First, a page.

A great concept combined with a historical realism seldom present in horror makes for a gripping story. I really cared about all these characters, even the frigid beast of an actress Nicole Kidman evoked some inkling of emotion from me, narrowly evading the Least Wanted List today by actually doing a good job. She plays Grace, and although she had to grow on me, she eventually settled on my heart like dust on a long British mantle. It has a lot to do with director Alejandro Amenabar’s excellent handling of not only her character, but the world she lives in. I enjoy Grace because of what she is in the world Amenabar built; she’s a shadow in the midst of shadows. She is a dark woman in a dark house with dark thoughts in her mind. Her whispers are soft and thread-bare, her movements are slow and graceful like grand old drapery, and the life she has made in the secluded country estate is quiet but tinged with a vague anticipation. She really is, in many ways, tied to the house, as both an actress and a character.

Among the other things that set this film apart, I particularly enjoyed the score by Amenabar himself; it is incredibly fitting, and undeniably moving. Some of the tracks seem to blend in with the visuals as if it had transcended the senses. The set design is immaculate, with almost all the film taking place either in the creaky Victorian house or the surrounding murky forest. Wonderful setting for a scary movie. And Christopher Eccleston dazzles as the mysterious Charles, Grace’s husband who was thought to be dead. I won’t say too much about his character, but he does an excellent job in a role that could have easily been loopy.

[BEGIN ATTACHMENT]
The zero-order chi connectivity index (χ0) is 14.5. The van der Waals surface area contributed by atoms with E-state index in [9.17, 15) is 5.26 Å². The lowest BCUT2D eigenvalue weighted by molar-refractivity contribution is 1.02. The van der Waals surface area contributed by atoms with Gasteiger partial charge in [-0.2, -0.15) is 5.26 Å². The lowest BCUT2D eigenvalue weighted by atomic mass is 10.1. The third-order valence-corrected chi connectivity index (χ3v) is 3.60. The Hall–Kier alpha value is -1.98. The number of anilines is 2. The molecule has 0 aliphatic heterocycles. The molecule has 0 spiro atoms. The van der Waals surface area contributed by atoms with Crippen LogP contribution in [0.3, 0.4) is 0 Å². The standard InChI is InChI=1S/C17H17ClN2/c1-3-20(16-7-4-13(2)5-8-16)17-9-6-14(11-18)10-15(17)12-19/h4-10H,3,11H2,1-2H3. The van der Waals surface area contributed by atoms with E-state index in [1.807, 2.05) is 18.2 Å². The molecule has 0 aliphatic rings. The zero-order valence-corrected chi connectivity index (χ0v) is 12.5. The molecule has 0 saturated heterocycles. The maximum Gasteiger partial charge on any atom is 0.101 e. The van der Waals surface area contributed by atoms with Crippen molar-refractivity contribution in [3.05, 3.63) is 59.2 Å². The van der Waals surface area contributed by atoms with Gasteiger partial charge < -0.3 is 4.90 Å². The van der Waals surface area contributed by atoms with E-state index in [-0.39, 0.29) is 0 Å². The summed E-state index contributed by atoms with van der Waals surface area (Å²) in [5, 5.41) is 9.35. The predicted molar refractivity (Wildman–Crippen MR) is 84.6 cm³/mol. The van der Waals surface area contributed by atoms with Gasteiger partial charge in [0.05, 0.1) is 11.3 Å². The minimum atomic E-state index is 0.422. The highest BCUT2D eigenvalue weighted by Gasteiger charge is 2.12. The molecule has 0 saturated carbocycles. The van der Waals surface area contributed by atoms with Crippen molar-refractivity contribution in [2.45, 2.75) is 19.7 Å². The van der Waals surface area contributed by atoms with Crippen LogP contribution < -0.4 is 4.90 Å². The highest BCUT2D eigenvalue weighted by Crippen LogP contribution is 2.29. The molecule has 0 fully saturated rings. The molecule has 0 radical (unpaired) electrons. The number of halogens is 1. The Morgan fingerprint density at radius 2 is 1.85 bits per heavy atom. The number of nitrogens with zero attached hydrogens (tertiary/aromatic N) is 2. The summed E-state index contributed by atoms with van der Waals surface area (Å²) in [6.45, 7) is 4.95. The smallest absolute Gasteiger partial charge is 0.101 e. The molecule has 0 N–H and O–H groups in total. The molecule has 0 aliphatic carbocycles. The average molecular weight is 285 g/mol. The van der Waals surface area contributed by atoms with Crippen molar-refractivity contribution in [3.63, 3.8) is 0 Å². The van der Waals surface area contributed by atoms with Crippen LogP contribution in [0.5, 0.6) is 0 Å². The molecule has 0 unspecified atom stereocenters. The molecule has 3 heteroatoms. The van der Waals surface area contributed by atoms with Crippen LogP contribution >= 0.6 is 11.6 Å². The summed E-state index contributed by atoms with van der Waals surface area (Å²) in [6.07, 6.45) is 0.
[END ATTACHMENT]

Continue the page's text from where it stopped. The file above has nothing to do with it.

There’s a lot to love with The Others. The source of fear here is the complete unknowable will of the others, and the impenetrable cowl that Grace casts over the dark world of the house. it blurs the lines of reality and even the lines between life and death, and it was done in a tasteful, almost delicate way that I can respect as a film connoisseur and a horror junkie. If you haven’t seen it yet, you HAVE to check it out once. I give The Others 9 1/2 light allergies out of 10. A high recommendation!

Keep both eyes peeled for my review of everyone’s favorite barn house thriller, The Messengers! Coming soon!

Bad Storm Knocked Out The Internet! I’ll Return Tomorrow!

29 10 2009

Sorry, folks! A bad storm here in H-town knocked down my internet temporarily, so I’ll have to finish tomorrow! You’ll get not only my review of The Others, but also my review of The Messengers! Sorry, again; I’ll pay you back in quality work!

The Devils (1971), or The Horrors Of Organized Religion